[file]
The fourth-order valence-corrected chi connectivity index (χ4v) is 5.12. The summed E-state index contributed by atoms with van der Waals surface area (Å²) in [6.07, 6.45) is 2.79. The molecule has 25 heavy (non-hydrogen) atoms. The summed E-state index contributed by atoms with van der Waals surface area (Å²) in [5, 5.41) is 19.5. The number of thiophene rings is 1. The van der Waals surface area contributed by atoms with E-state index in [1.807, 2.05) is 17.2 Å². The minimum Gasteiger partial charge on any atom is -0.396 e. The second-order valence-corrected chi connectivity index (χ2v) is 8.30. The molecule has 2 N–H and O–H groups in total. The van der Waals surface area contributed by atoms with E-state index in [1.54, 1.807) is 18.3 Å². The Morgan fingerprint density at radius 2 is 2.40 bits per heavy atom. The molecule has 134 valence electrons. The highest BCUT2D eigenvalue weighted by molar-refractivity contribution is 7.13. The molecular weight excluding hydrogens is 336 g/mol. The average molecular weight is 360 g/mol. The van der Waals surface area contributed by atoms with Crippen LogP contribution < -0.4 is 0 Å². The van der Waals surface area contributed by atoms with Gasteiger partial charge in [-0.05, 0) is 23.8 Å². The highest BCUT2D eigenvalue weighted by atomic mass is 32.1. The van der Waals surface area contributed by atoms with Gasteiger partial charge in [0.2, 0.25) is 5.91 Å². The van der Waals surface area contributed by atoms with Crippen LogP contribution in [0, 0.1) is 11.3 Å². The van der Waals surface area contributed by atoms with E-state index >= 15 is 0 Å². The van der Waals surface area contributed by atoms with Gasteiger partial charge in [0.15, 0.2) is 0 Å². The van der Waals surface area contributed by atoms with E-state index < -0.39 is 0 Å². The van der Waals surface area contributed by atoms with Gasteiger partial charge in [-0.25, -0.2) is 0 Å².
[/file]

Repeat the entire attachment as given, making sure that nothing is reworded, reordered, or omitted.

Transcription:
The fourth-order valence-corrected chi connectivity index (χ4v) is 5.12. The summed E-state index contributed by atoms with van der Waals surface area (Å²) in [6.07, 6.45) is 2.79. The molecule has 25 heavy (non-hydrogen) atoms. The summed E-state index contributed by atoms with van der Waals surface area (Å²) in [5, 5.41) is 19.5. The number of thiophene rings is 1. The van der Waals surface area contributed by atoms with E-state index in [1.807, 2.05) is 17.2 Å². The minimum Gasteiger partial charge on any atom is -0.396 e. The second-order valence-corrected chi connectivity index (χ2v) is 8.30. The molecule has 2 N–H and O–H groups in total. The van der Waals surface area contributed by atoms with E-state index in [1.54, 1.807) is 18.3 Å². The Morgan fingerprint density at radius 2 is 2.40 bits per heavy atom. The molecule has 134 valence electrons. The highest BCUT2D eigenvalue weighted by molar-refractivity contribution is 7.13. The molecular weight excluding hydrogens is 336 g/mol. The average molecular weight is 360 g/mol. The van der Waals surface area contributed by atoms with Crippen LogP contribution < -0.4 is 0 Å². The van der Waals surface area contributed by atoms with Gasteiger partial charge in [-0.05, 0) is 23.8 Å². The highest BCUT2D eigenvalue weighted by atomic mass is 32.1. The van der Waals surface area contributed by atoms with Gasteiger partial charge in [0.2, 0.25) is 5.91 Å². The van der Waals surface area contributed by atoms with Crippen LogP contribution in [0, 0.1) is 11.3 Å². The van der Waals surface area contributed by atoms with E-state index >= 15 is 0 Å². The van der Waals surface area contributed by atoms with Gasteiger partial charge in [0.15, 0.2) is 0 Å². The van der Waals surface area contributed by atoms with E-state index < -0.39 is 0 Å². The van der Waals surface area contributed by atoms with Gasteiger partial charge in [-0.25, -0.2) is 0 Å².